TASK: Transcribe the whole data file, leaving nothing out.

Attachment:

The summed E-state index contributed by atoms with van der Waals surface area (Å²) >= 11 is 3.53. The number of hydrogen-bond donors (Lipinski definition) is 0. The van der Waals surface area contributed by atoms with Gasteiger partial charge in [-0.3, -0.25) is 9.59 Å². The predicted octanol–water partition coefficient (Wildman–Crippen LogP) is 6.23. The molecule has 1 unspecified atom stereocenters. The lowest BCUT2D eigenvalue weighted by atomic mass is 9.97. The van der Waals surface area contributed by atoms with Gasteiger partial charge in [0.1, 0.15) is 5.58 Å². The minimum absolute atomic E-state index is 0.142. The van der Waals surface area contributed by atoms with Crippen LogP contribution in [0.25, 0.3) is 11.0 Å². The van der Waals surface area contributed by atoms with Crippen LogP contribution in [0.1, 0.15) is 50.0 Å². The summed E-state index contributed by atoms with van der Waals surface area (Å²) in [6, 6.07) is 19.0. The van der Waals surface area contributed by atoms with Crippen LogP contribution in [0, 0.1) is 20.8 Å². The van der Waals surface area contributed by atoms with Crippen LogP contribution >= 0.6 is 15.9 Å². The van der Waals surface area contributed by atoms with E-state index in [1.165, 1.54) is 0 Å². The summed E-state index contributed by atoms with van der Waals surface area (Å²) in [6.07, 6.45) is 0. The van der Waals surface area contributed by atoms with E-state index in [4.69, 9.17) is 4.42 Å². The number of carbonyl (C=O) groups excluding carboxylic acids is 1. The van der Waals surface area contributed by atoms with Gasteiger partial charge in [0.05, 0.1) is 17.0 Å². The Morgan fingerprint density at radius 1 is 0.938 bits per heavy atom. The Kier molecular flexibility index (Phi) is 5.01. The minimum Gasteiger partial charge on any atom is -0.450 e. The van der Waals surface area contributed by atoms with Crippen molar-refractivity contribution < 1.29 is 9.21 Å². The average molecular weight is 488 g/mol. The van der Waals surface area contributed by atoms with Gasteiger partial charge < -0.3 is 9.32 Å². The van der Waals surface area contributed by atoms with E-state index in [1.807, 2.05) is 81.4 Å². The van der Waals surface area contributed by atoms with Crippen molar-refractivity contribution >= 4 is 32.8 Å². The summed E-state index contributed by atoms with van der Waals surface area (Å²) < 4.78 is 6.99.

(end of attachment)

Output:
The summed E-state index contributed by atoms with van der Waals surface area (Å²) >= 11 is 3.53. The number of hydrogen-bond donors (Lipinski definition) is 0. The van der Waals surface area contributed by atoms with Gasteiger partial charge in [-0.3, -0.25) is 9.59 Å². The predicted octanol–water partition coefficient (Wildman–Crippen LogP) is 6.23. The molecule has 1 unspecified atom stereocenters. The lowest BCUT2D eigenvalue weighted by atomic mass is 9.97. The van der Waals surface area contributed by atoms with Gasteiger partial charge in [0.1, 0.15) is 5.58 Å². The minimum absolute atomic E-state index is 0.142. The van der Waals surface area contributed by atoms with Crippen LogP contribution in [0.25, 0.3) is 11.0 Å². The van der Waals surface area contributed by atoms with Crippen LogP contribution in [0.1, 0.15) is 50.0 Å². The summed E-state index contributed by atoms with van der Waals surface area (Å²) in [6, 6.07) is 19.0. The van der Waals surface area contributed by atoms with Crippen LogP contribution in [0, 0.1) is 20.8 Å². The van der Waals surface area contributed by atoms with Crippen LogP contribution >= 0.6 is 15.9 Å². The van der Waals surface area contributed by atoms with E-state index in [1.165, 1.54) is 0 Å². The summed E-state index contributed by atoms with van der Waals surface area (Å²) in [6.07, 6.45) is 0. The van der Waals surface area contributed by atoms with E-state index in [4.69, 9.17) is 4.42 Å². The number of carbonyl (C=O) groups excluding carboxylic acids is 1. The van der Waals surface area contributed by atoms with Gasteiger partial charge in [0.05, 0.1) is 17.0 Å². The Morgan fingerprint density at radius 1 is 0.938 bits per heavy atom. The Kier molecular flexibility index (Phi) is 5.01. The minimum Gasteiger partial charge on any atom is -0.450 e. The van der Waals surface area contributed by atoms with Crippen molar-refractivity contribution < 1.29 is 9.21 Å². The average molecular weight is 488 g/mol. The van der Waals surface area contributed by atoms with Gasteiger partial charge < -0.3 is 9.32 Å². The van der Waals surface area contributed by atoms with E-state index in [1.807, 2.05) is 81.4 Å². The van der Waals surface area contributed by atoms with Crippen molar-refractivity contribution >= 4 is 32.8 Å². The summed E-state index contributed by atoms with van der Waals surface area (Å²) < 4.78 is 6.99.